GO
DECLARE @v varchar(10) = '0123456789'
 
SELECT * FROM TestChar WHERE SomeCol LIKE  @v +'%'
GO
 
SET SHOWPLAN_TEXT OFF
GO
SET SHOWPLAN_TEXT ON
GO
DECLARE @v varchar(10) = '0123456789'

SELECT * FROM TestChar WHERE SomeCol LIKE  @v +'%'
GO

SET SHOWPLAN_TEXT OFF
GO

Here is the plan for that query

|–Table Scan(OBJECT:([tempdb].[dbo].[TestChar]),
WHERE:([tempdb].[dbo].[TestChar].[SomeCol] like [@v]+’%'))

If we look at the plan we can see that this looks pretty good
Usually people will sometimes change the datatype of a column but will not change any code that access this column. Let’s now change the data type of the column to nchar

T-SQL
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ALTER TABLE TestChar ALTER COLUMN SomeCol nchar(10)
GO
ALTER TABLE TestChar ALTER COLUMN SomeCol nchar(10)
GO

Run the query that gives you the plan again

T-SQL
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SET SHOWPLAN_TEXT ON
GO
DECLARE @v varchar(10) = '0123456789'
 
SELECT * FROM TestChar WHERE SomeCol LIKE  @v +'%'
GO
 
SET SHOWPLAN_TEXT OFF
GO
SET SHOWPLAN_TEXT ON
GO
DECLARE @v varchar(10) = '0123456789'

SELECT * FROM TestChar WHERE SomeCol LIKE  @v +'%'
GO

SET SHOWPLAN_TEXT OFF
GO

Here is the plan

|–Table Scan(OBJECT:([tempdb].[dbo].[TestChar]),
WHERE:([tempdb].[dbo].[TestChar].[SomeCol] like CONVERT_IMPLICIT(nvarchar(11),[@v]+’%',0)))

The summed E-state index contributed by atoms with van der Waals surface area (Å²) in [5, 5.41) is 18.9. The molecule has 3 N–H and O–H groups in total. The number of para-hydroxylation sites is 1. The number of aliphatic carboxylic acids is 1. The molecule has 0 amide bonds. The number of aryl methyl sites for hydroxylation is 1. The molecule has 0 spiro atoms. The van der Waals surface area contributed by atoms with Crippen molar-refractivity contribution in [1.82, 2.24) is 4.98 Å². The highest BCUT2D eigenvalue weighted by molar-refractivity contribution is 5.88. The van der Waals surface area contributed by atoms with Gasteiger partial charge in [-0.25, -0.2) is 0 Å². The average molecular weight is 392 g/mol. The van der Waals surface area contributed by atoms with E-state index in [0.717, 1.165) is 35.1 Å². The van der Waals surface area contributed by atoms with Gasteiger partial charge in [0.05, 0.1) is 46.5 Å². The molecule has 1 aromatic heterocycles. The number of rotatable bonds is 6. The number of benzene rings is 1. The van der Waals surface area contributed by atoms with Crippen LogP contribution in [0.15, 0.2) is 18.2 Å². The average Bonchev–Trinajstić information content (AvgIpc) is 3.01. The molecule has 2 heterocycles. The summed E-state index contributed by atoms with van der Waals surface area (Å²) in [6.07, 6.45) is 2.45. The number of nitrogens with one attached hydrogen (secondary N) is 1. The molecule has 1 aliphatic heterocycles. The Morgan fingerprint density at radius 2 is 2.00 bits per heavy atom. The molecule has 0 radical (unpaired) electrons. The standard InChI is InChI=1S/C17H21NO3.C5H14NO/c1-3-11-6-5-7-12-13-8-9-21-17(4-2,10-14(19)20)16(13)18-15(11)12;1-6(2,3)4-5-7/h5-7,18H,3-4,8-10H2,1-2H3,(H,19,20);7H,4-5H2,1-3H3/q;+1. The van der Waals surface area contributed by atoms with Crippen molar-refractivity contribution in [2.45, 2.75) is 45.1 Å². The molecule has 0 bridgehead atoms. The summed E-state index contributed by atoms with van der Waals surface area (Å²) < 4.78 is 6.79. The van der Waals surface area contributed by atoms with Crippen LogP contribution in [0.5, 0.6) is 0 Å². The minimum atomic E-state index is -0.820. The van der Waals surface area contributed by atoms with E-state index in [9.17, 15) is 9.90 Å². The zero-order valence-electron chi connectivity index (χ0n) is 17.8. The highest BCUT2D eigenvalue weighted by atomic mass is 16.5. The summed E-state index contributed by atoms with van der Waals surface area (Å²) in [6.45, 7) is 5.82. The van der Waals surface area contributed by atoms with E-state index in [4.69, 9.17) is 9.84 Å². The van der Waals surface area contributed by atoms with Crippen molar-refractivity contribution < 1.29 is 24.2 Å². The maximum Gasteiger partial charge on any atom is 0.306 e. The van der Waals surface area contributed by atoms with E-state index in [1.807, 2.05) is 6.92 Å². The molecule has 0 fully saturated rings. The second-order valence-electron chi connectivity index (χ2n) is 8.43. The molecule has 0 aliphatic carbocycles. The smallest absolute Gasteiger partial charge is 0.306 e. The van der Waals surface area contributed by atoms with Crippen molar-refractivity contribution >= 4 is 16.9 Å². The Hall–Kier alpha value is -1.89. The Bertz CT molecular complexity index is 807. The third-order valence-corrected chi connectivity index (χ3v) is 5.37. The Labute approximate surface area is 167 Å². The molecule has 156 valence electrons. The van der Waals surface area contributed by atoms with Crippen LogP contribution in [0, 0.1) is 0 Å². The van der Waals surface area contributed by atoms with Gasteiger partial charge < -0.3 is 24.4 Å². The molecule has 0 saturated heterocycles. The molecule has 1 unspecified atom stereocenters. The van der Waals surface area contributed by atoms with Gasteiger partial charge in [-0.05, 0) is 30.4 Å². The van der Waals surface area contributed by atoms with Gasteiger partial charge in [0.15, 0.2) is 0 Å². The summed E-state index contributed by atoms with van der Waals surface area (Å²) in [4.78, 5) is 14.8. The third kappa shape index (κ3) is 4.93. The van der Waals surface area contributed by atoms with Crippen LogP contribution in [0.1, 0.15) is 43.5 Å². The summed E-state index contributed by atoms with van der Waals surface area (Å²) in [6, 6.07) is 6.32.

As you can see, there is a conversion going on right now.

In order to get rid of the conversion, use the correct data types

T-SQL
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SET SHOWPLAN_TEXT ON
GO
DECLARE @v nvarchar(10) = '0123456789'
 
SELECT * FROM TestChar WHERE SomeCol LIKE  @v +'%'
GO
 
SET SHOWPLAN_TEXT OFF
GO
SET SHOWPLAN_TEXT ON
GO
DECLARE @v nvarchar(10) = '0123456789'

SELECT * FROM TestChar WHERE SomeCol LIKE  @v +'%'
GO

SET SHOWPLAN_TEXT OFF
GO

Using larger datatypes when it is not needed

I see this problem mostly with the integer data types. Below is a list of the integer data types together with their storage size and range

tinyint
Storage size is 1 byte. Integer data from 0 through 255.

smallint
Storage size is 2 bytes. Integer data from -2^15 (-32,768) through 2^15 – 1 (32,767).

int
Storage size is 4 bytes. Integer data from -2^31 (-2,147,483,648) through 2^31 – 1 (2,147,483,647).

bigint
Storage size is 8 bytes. Integer data from -2^63 (-9,223,372,036,854,775,808) through 2^63-1 (9,223,372,036,854,775,807).

Now imagine facebook with a billion users decided to use bigint as CountryID in their Country table, this key is then uses as a foreign key in the user demographics table. This is wasteful,either use a smallint since we won’t go through 32 thousand countries in the forseeable feature or use the 2 or 3 character ISO code. The problem is even worse if you have a compound 6 column key and it is used as a foreign key in tons of other tables…that was real fun to clean up….use a surrogate 1 column key in that case…but be sure to test….normalize till it hurts then denormalize till it works….I will cover normalization in another post…just wanted to mention it

That is all for day two of the SQL Advent 2012 series, come back tomorrow for the next one, you can also check out all the posts from last year here: SQL Advent 2011 Recap

[1] I know there is text and ntext but hose are deprecated